> >> underexposure can be raised, if at the expense of some noise.

    >
    > >> 2. When in high DR, it pays to shoot raw and under expose.  More of 1
    > >> above.  Dump the P2.  Keep your D40 (relatively small) handy.

    >
    > >> 3. When shooting something worth shooting it pays to use the right
    > >> camera and technique (see 1 and 2 above).

    >
    > > No, Alan, my take is that I think I have an interesting problem of
    > > blown highlights in a photograph that might otherwise be interesting.
    > > Not great, but interesting.  That take prompts me to offer the image
    > > for discussion.

    >
    > This is not so much blown highlights as entire portions of an image that
    > are void of information.


    Yes there are entire portions that are blown. So what. Blowing out a
    sky to get a better exposure is often acceptable because it's easy to
    replace a sky with a better sky. Then you can arrange your clouds,
    etc. Window reflects are also nearly impossible not to blow out if
    the sun is in the right position.

    There are some fixes that are available. Why not concentrate on being
    positive and offer suggestions as to how to fix the image in question
    rather than making suggestions that don't help fix the problems.

    >
    > > My take is also that some people enjoy figuring out how to bolt the
    > > barn door after the horse is gone by using Photoshop.  I can't imagine
    > > that there's any active photographer in this group who hasn't taken an
    > > image thinking at the time that he's done it right, and finding out
    > > later that there's a problem in the photo.  I can't imagine that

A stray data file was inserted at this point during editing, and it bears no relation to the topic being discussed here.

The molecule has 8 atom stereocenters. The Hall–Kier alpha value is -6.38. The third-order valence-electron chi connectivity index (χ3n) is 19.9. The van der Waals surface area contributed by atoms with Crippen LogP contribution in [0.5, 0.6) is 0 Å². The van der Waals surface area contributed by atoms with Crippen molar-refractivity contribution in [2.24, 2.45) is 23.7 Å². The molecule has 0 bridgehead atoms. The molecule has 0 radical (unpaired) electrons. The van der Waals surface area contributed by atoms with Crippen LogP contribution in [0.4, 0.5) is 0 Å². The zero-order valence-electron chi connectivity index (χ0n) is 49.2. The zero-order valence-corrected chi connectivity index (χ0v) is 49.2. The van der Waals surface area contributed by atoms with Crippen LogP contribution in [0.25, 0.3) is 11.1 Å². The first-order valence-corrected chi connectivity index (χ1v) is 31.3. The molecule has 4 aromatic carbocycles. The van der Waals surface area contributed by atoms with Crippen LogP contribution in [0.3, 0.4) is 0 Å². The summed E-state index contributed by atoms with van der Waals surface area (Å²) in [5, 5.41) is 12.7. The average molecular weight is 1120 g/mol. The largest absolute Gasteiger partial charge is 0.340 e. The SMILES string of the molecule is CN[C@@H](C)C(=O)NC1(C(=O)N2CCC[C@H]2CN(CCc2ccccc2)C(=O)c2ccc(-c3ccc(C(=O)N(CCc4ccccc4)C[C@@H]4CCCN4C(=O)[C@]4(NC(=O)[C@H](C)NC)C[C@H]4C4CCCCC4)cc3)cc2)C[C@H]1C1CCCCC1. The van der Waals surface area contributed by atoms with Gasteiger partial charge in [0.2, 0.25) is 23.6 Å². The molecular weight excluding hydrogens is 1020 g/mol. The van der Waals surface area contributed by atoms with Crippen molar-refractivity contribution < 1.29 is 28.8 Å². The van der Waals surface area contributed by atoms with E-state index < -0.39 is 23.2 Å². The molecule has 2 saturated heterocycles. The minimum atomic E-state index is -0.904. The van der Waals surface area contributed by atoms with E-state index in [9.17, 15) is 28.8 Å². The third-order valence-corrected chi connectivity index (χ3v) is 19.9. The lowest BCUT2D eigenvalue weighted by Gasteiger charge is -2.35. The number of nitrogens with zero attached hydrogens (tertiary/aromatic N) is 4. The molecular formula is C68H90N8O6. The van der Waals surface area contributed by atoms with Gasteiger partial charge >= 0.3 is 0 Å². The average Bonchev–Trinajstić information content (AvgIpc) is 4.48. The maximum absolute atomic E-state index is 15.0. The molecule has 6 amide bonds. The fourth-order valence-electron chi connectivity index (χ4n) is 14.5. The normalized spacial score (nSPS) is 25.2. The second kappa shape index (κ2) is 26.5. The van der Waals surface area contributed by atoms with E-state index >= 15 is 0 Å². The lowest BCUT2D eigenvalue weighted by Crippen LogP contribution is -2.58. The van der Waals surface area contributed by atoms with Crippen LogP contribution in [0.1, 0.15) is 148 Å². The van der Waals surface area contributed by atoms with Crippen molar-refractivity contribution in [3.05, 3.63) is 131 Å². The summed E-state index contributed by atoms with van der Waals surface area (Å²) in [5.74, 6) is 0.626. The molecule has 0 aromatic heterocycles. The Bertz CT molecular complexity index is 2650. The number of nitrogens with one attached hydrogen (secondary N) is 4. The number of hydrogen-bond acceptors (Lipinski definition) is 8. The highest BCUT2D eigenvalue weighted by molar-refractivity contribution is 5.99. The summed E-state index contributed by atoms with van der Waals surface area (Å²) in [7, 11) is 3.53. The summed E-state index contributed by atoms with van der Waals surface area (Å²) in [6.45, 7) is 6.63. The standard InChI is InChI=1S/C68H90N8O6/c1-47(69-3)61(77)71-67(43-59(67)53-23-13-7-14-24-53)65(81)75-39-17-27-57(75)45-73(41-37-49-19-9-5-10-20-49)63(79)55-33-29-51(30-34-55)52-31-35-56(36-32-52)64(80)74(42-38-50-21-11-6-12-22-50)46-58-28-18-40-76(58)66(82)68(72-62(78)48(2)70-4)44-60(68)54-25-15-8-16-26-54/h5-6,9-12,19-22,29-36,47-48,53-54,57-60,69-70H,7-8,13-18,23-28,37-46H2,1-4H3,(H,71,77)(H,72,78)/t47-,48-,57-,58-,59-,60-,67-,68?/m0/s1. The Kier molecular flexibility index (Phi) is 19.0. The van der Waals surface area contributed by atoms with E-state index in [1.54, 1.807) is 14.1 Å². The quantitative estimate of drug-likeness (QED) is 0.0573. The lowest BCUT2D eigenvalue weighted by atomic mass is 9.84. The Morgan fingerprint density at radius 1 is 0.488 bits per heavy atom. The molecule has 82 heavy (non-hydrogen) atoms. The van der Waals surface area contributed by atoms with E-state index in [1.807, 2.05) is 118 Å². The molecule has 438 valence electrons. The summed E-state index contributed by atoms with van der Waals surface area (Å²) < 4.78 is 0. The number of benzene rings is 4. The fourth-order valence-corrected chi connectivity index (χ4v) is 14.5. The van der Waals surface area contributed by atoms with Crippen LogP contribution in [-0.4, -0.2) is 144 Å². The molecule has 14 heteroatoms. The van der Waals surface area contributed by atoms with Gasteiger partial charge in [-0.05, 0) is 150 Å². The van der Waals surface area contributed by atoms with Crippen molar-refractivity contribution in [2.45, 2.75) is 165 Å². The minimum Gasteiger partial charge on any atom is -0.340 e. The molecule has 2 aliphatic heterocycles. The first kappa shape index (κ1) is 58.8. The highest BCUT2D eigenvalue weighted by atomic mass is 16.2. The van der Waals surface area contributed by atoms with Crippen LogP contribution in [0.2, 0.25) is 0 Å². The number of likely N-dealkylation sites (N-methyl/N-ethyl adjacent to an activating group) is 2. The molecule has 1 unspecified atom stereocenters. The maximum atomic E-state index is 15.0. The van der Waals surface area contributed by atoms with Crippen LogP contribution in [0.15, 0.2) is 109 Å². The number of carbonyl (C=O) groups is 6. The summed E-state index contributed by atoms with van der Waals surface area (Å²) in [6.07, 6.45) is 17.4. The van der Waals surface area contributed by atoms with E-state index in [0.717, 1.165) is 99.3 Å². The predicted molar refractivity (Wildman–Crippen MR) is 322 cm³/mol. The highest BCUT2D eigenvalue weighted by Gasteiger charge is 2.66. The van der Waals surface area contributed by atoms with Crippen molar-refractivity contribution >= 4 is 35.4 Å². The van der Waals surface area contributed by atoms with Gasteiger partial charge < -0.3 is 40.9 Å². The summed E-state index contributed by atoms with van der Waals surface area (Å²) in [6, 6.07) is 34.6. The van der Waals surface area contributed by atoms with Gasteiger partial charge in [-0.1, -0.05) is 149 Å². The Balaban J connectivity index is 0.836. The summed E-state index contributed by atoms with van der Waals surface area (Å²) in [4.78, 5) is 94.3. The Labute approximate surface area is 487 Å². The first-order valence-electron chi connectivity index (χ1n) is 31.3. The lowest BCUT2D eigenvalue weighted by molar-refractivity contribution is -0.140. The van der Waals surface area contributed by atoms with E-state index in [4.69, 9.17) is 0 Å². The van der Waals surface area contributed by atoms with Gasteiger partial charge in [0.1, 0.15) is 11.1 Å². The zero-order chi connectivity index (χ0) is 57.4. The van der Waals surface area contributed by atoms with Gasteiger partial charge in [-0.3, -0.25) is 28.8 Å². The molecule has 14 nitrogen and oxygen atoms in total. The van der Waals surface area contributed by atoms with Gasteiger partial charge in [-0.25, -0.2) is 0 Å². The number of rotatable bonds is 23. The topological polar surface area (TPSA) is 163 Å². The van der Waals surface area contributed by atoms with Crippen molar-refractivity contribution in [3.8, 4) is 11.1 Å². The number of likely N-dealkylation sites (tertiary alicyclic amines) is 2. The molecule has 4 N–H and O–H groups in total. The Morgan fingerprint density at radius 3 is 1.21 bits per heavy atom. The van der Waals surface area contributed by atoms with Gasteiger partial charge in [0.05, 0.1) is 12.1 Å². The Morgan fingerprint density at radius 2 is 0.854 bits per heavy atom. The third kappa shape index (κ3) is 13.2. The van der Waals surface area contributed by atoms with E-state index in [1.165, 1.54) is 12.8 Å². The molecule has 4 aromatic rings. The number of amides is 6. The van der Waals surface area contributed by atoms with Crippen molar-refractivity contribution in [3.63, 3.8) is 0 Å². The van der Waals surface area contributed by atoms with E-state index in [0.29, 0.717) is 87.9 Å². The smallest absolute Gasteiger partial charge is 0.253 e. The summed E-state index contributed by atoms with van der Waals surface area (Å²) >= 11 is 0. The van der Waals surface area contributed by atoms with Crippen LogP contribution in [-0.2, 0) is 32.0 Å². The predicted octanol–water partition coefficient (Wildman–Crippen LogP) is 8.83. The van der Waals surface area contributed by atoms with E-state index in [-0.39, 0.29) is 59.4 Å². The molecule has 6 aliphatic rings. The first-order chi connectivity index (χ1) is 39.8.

> > there's any active photographer in this group who has not been in the
    > > position of seeing an interesting scene but not having the right
    > > equipment with him at the time.  It happens.

    >
    > Mature, experienced photographers recognize when a photo is beyond
    > reasonable recovery in photoshop.  Your photo is not worth much time.
    > I've made similar and for that matter much worse, took my lesson and
    > moved on.
    >
    > > What do you want out of this newsgroup, Alan?  Endless discussions
    > > about P&S capabilities, a series of character attacks on the other
    > > posters, a bigoted commentary about homosexuals, or more dreary
    > > side-taking on Nikon vs Canon?

    >
    > Tony, yes, it's absolutely and entirely my fault that you took a crappy
    > shot and are hoping to recover completely blown highlights (eg: No
    > recoverable detail) into an acceptable photo.
    >
    > Where we discuss PS here it is in the domain of the 'possible' not the
    > domain of creating something from nothing.
    >
    > Dump your P&S camera and use your D40.  That will give you a lot more
    > chances in marginal conditions.
    >
    > > Or, would you rather have a discussion about an actual digital image
    > > that didn't work out right and what can be done about it?  If this is
    > > your choice, provide meaningful commentary or go on to what interests
    > > you.

    >
    > You're missing the point.
    >
    > You want to recover a seriously blown out photo.  You can:
    >
    > 1. Spend many hours to do something in PS that may be satisfactory.
    > This means inventing detail because absolutely no detail was recorded.
    > It was completely and irrevocably burned out of the image.
    >
    > 2. You can look for a magic solution (there is none).
    >
    > 3. You can accept the fundamental lesson that if you want a higher take
    > level then it begins at the moment you record the data.
    >